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Continuing care of the dialysis patient

Psychological care, Nephrology nursing

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Continuing care of the dialysis patient

  1. 1. CONTINUING CARE OF THE DIALYSIS PATIENT Reynel Dan Galicinao SA 1565
  2. 2. OBJECTIVES At the end this session, the participants will be able to: 1. Outline the physical challenges of a dialysis patient 2. Describe the patients’ struggles beyond physical symptoms 3. Define self-efficacy and empowerment 4. Explain the importance of personal interaction 5. Incorporate health education in practice
  3. 3. PHYSICAL CHALLENGES • CKD - most symptomatic of any chronic disease group
  4. 4. •Insomnia, sexual problems, low fertility •Complex medication and treatment regimens and their side effects •Hemodialysis complications: after dialysis a “washed-out” feeling can occur that may last up to 24 hours
  5. 5. •Fluid and dietary restrictions •Threat of reduced life expectancy •Dialysis Access: coping with permanent invasive procedures
  6. 6. BEYOND PHYSICAL SYMPTOMS •Social and Financial •Restricted choices of occupation, hobbies, leisure activities •Inability to socialize with friends and colleagues •Uncertainty about the future: life’s goals and values are drastically altered •Reliance on dialysis can result in a loss of autonomy and control
  7. 7. • Body image concerns: dialysis access surgery can affect self-esteem and feelings of sexual attractiveness and desirability • Role changes threaten the identity, pride, and self- image of patients who do not wish to become a burden or liability • Patients have to contend with possibly losing all they have become and achieved throughout their life
  8. 8. •Prevalence of depression is high in patients with CKD
  9. 9. COPING AND ADAPTATION
  10. 10. TRANSITIONAL PROCESS
  11. 11. IDENTIFY HOW YOUR PATIENTS COPE •Identify patients’ coping styles, as those using emotion-focused methods may run an increased risk of not being able to handle their illness well •Nurses could also assist patients to use problem- focused strategies by providing support, information, and problem-solving strategies
  12. 12. •The use of a particular coping style or strategy is largely a product of a person’s attitudes and beliefs •Previous experience of ill health, knowledge of disease, and personal style may all influence the interpretation of illness •Patients with identical symptoms and conditions may see the threat very differently and therefore cope very differently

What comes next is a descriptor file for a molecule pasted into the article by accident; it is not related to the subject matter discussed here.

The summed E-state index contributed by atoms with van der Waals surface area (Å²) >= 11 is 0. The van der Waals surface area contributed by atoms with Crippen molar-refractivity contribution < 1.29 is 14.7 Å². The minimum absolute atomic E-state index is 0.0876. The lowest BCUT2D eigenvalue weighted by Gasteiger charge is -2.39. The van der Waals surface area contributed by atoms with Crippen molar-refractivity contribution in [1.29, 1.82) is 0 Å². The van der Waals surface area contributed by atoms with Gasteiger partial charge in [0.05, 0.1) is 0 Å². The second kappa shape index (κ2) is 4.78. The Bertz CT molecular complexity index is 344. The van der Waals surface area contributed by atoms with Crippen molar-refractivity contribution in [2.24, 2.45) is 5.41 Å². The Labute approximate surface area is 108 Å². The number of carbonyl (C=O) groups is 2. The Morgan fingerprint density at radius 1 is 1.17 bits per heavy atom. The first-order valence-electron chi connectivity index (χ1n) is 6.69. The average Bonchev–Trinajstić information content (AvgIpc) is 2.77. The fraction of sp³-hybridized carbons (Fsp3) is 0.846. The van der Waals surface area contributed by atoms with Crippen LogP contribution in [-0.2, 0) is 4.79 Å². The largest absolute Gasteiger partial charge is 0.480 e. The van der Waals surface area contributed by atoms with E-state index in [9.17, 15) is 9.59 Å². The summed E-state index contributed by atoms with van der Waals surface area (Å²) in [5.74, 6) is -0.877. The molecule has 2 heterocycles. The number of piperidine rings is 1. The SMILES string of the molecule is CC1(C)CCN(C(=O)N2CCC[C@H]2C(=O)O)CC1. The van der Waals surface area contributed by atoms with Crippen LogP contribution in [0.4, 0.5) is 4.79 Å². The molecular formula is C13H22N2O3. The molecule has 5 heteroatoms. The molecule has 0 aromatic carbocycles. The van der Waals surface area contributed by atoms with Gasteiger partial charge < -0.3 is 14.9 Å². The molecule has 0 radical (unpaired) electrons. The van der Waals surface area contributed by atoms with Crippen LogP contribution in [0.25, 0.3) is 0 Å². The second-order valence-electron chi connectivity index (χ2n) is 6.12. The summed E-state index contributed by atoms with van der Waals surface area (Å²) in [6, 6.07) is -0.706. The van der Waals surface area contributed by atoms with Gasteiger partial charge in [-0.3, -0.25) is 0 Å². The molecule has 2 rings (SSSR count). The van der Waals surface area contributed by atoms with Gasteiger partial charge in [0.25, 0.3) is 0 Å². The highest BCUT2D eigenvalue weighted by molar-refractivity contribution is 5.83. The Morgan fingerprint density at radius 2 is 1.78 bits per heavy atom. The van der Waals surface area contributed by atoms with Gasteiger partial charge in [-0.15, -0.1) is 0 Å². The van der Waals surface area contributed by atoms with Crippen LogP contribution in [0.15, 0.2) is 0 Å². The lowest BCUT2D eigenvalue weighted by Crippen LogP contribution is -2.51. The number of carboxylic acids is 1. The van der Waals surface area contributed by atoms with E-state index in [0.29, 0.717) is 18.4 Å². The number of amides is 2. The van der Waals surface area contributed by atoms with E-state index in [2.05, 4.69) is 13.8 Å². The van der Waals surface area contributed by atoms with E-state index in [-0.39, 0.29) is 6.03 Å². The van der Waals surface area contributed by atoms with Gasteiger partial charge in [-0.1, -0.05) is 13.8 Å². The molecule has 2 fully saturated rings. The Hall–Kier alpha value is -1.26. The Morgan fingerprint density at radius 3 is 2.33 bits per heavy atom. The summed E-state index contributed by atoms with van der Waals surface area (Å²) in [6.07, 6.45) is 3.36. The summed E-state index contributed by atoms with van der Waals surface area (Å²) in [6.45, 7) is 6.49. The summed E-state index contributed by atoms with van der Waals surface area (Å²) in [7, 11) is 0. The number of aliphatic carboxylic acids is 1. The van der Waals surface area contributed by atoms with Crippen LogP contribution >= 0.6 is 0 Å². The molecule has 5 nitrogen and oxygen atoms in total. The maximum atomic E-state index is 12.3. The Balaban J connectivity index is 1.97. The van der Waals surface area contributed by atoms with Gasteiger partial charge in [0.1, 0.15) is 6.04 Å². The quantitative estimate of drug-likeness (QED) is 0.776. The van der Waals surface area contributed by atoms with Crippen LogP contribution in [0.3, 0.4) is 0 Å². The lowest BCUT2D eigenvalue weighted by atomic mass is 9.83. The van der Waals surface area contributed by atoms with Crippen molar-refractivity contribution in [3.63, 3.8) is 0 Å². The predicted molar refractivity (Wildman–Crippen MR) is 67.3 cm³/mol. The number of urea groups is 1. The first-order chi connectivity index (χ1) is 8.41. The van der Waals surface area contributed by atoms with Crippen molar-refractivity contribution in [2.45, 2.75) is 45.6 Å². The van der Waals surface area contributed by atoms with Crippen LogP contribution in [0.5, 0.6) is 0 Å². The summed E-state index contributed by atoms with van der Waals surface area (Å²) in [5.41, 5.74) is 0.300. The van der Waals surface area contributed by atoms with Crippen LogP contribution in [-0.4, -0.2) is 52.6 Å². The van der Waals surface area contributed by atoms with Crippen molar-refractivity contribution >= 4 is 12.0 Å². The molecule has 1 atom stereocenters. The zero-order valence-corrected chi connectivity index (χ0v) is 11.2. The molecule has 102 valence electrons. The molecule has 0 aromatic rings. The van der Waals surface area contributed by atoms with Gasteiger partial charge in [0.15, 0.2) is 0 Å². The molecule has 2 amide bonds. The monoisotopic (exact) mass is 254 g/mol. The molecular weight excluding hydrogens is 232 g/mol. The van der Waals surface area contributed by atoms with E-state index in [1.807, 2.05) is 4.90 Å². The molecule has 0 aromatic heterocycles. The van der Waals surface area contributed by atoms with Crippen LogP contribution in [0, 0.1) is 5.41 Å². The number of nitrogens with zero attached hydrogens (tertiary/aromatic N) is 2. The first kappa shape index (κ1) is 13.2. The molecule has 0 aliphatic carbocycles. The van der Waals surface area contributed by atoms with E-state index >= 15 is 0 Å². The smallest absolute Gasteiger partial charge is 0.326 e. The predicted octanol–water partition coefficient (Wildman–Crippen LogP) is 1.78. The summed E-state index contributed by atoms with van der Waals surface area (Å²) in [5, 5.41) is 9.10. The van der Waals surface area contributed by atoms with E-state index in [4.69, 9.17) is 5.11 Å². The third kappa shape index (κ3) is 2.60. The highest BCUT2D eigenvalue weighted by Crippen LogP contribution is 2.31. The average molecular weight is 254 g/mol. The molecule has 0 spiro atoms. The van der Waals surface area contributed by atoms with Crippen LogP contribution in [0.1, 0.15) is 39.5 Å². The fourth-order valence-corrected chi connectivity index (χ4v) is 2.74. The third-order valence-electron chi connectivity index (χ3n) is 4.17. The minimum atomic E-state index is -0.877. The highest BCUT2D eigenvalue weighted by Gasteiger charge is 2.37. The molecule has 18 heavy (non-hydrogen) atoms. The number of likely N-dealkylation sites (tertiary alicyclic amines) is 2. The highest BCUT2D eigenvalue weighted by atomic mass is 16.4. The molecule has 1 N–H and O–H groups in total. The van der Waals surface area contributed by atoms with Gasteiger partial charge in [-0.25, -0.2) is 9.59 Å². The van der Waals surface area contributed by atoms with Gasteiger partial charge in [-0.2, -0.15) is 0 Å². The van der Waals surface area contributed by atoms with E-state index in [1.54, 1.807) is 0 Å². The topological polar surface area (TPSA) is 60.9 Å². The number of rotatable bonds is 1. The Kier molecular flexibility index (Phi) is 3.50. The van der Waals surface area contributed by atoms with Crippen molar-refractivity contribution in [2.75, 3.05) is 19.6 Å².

13. 13. CARE PROVIDERS CAN IMPACT COPING •Patients may find it more difficult to adapt when clinicians devote their energies to the technical aspects of care at the expense of personal interaction
  14. 14. SELF EFFICACY AND EMPOWERMENT
  15. 15. • Self-efficacy • a person’s feelings and thoughts about their own capability of accomplishing a task • Empowerment • the process of helping people acquire the skills and knowledge required to increase control over their own life
  16. 16. EDUCATE YOUR PATIENTS • To help patients recognize and act on symptoms • Make the most effective use of medicines and treatments • Understand the implications of professional advice • Access social and employment services and leisure activities • Develop strategies to deal with the psychological consequences of their illness
  17. 17. INFORMATION GROUPS •Enable teaching, reassurance, and group support, encourage active participation in treatment, and facilitate the asking of questions
  18. 18. PERSONAL INTERACTION WITH PATIENTS •Nurses need to know more about when and how to assess psychological state and implement psychological care •To make themselves available for patients to talk to •Nurses must strive to incorporate emotional care into their practice
  19. 19. Because of their frequent contact with patients who have a long-term illness, nurses are in a prime position to facilitate patients’ self-management of their condition.

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